Four fundamental climate change indicators, including greenhouse gas concentrations, ocean heat, ocean acidification, and sea-level rise, set new records in 2021, as per the report released by ‘State of the Global Climate.’
This indicates that human activities are causing global scale changes on land not only in the ocean but also in the atmosphere, with dangerous and long-lasting consequences for sustainable development and ecosystems, the report published by World Meteorological Organisation mentioned.
Extreme weather and changing climate daily have led to hundreds of billions of dollars in economic losses, caused a heavy toll on human lives, and initiated shocks for food and water security and displacement that have been stressed in 2022.
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Moreover, the WMO report proved that the last seven years remained the warmest seven years. However, 2021 was “only” one of the seven warmest due to a ‘La Nina’ event at the beginning and end of the year. This caused a temporary cooling effect, though it did not reverse the trend of increasing temperatures.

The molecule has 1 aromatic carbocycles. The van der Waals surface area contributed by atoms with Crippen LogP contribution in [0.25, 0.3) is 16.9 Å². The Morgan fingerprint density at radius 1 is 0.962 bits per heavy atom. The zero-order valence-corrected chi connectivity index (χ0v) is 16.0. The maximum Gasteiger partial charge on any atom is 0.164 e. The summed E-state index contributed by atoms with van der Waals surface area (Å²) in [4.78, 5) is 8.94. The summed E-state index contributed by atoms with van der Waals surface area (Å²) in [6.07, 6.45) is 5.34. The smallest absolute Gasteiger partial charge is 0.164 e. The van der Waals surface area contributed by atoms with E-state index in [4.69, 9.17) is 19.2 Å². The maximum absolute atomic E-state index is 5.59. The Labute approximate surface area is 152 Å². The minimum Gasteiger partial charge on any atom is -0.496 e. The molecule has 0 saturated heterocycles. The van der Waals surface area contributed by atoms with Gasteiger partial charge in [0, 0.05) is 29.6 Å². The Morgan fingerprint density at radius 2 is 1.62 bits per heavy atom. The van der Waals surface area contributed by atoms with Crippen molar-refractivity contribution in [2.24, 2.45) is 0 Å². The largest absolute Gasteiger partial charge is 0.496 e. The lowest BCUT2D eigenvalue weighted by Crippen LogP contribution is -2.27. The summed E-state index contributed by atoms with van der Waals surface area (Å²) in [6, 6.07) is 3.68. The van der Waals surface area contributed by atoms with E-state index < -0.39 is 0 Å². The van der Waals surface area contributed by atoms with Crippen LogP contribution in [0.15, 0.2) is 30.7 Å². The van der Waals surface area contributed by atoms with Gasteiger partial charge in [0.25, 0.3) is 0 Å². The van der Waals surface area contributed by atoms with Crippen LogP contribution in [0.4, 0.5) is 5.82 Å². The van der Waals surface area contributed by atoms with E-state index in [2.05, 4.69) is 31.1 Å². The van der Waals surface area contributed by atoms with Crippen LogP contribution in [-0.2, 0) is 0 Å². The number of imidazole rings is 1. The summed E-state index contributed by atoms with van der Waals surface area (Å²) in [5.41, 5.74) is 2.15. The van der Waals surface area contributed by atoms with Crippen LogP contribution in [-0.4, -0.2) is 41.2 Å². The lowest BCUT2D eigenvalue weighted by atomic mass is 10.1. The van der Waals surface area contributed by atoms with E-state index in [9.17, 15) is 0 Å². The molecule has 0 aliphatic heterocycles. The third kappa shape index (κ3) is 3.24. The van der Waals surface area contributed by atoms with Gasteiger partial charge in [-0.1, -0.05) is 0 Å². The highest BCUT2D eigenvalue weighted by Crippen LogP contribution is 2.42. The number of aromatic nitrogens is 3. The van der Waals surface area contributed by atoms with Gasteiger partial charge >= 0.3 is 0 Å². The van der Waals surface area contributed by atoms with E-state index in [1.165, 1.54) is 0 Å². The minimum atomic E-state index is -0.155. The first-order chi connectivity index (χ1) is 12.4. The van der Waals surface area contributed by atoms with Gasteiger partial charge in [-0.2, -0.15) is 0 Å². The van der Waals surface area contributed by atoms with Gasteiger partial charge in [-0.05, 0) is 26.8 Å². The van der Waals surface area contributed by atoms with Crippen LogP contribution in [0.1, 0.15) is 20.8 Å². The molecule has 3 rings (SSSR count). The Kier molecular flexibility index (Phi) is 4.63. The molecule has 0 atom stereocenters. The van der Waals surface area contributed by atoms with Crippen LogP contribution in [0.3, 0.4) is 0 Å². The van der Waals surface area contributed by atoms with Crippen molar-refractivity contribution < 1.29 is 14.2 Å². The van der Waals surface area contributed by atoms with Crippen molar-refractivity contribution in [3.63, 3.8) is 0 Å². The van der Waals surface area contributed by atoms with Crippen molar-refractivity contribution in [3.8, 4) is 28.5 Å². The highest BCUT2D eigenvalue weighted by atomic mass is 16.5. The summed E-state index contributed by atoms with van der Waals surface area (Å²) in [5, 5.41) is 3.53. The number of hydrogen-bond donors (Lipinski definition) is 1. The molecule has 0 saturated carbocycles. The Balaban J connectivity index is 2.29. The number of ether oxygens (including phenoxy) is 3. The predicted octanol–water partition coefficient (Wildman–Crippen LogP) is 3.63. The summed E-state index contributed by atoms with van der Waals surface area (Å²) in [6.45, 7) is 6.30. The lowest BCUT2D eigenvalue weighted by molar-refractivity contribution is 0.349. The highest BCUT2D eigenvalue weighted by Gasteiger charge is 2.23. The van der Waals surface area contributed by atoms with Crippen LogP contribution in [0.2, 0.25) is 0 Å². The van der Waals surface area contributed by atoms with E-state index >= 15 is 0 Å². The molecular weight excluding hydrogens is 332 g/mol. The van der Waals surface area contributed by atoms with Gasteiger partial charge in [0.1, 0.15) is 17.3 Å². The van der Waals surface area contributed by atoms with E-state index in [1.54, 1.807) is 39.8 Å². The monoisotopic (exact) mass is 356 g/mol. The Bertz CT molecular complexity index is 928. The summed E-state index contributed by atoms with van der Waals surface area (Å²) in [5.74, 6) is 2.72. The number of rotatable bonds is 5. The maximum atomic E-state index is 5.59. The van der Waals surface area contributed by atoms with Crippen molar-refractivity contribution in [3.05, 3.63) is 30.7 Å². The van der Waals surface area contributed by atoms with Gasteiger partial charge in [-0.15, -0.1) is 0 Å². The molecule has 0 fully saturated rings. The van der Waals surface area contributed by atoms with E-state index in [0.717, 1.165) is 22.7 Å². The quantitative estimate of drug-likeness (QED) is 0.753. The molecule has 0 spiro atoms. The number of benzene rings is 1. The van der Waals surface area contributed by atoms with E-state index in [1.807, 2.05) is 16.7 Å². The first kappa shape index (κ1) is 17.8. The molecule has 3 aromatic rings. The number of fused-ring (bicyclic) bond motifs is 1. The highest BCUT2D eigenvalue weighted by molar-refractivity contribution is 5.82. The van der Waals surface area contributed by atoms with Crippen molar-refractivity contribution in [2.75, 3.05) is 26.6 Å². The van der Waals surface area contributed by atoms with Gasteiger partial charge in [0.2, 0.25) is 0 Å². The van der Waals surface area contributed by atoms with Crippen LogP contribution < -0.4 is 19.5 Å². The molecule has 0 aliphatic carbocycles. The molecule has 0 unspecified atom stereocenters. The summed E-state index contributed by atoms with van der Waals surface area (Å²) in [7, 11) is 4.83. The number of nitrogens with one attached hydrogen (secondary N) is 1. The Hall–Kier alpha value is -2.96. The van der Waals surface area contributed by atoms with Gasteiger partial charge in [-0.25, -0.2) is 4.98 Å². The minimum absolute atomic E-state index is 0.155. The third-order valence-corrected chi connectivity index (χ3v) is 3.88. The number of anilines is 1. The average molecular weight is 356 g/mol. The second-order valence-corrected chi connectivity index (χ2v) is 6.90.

According to the report about climate change indicators, the average temperature in 2021 was around 1.11 centigrade above the pre-industrial level.
Greenhouse gas concentrations also reached a new global high in 2020 after the worldwide concentration of carbon dioxide (CO2) touched 413.2 parts per million (ppm), or 149 percent of the pre-industrial level.
Meanwhile, ocean heat was at a record high. In 2021 the upper 2,000meter depth of the ocean remained warm, and it is projected that it will continue to warm in the. The statistics confirm ocean warming rates show a solid increase in the last two decades.
Drought also affected several parts of the world, including Canada, the Horn of Africa, the western United States, Afghanistan, Pakistan, Iran, and Turkey. In sub-tropical South America, drought became the reason for significant agricultural losses and interrupted energy production and river transport. Pakistan experienced its third-driest February and fifth-driest January-March on record.